Johnson was religious about doing the rehabilitative exercises prescribed by Steadman after the operations—for a while. As Steadman says, "He was very good early on, but as soon as he began to feel good, he wanted to go on his own conditioning program. I guess he remembered so well 1984, when he had complete control of his own destiny, that he wanted to do it again." Just before Johnson went to train in Europe in October, Steadman examined the knee, declared it ready for training on snow and said it would also be ready for all-out downhill racing come December, if Johnson was rigorous about his physical conditioning.
Johnson reported two weeks ago that Brown's operation had cured the pain in his back and that the knee was working pretty well. "There's a little difficulty getting enough pressure into turns on my left ski," he said. "I don't have full strength, and I tend to lose the left ski. But I'm not hurting. It's tough getting my confidence back. I'm standing up before the bumps. I'm not used to the speed yet. It will come."
Few people in ski racing hold out much hope that it will—or will have much sympathy for Johnson if it doesn't. He's still a thorn in the side of the U.S. ski team. He refuses to train with the team or to take any advice from its coaches. There's general agreement that he seems to be in less than tip-top physical condition, but Gary Miller, the U.S. men's downhill coach, said at Val d'Isère, "We really have no idea what kind of shape he's in because he won't let us evaluate him. He has always been much better mentally as a skier than physically. The question now is whether he can hold up."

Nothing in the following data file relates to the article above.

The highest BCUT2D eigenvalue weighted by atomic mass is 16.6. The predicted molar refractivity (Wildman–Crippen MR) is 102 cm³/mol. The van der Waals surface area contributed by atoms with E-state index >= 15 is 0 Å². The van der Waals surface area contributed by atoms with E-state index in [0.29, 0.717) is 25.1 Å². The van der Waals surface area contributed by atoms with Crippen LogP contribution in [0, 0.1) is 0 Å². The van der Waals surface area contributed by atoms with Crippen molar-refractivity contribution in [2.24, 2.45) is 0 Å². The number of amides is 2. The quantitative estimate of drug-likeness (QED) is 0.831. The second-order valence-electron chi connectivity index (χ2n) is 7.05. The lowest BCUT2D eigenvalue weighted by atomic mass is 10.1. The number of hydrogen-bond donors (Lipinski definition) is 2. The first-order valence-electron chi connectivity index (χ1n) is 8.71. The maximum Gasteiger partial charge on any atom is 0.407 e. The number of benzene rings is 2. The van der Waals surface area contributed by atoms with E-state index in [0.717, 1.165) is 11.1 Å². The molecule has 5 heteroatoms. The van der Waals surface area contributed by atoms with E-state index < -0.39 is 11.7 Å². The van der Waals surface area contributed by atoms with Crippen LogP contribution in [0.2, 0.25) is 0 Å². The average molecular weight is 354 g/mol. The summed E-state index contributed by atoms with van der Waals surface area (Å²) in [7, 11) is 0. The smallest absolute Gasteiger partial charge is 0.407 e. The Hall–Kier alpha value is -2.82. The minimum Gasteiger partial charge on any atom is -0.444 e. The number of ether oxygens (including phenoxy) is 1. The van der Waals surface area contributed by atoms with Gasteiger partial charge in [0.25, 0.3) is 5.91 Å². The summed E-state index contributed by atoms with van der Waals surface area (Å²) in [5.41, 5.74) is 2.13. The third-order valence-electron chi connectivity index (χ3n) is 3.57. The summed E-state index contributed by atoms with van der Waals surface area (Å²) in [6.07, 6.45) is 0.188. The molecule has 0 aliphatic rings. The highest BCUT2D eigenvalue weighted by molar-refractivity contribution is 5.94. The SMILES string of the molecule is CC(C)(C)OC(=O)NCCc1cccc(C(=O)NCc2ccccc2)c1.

Johnson has slipped far down the roster of World Cup downhillers. His starting position at Val d'Isère was No. 52 and at Val Gardena No. 61. Until he produces some finishes in the top 20 he won't be moved up much and will continue to make his runs on chewed-up, rutted courses. That will make it all the more difficult for him to take a real shot at the likes of Daniel Mahrer, the winner of the Val d'Isère race and one of an army of magnificent downhillers from Switzerland. The Swiss star Pirmin Zurbriggen, placed second, and three other Swiss men finished in the top 10. Third in the race was the happy-go-lucky Italian, Michael Mair.
At Val Gardena a suddenly blossoming Canadian team took over with Rob Boyd and Brian Stemmle, both 21, finishing first and third, respectively. Zurbriggen was second again, and three more of the Swiss—Mahrer, Peter Müller and Gustave Oehrli—were in the top 15.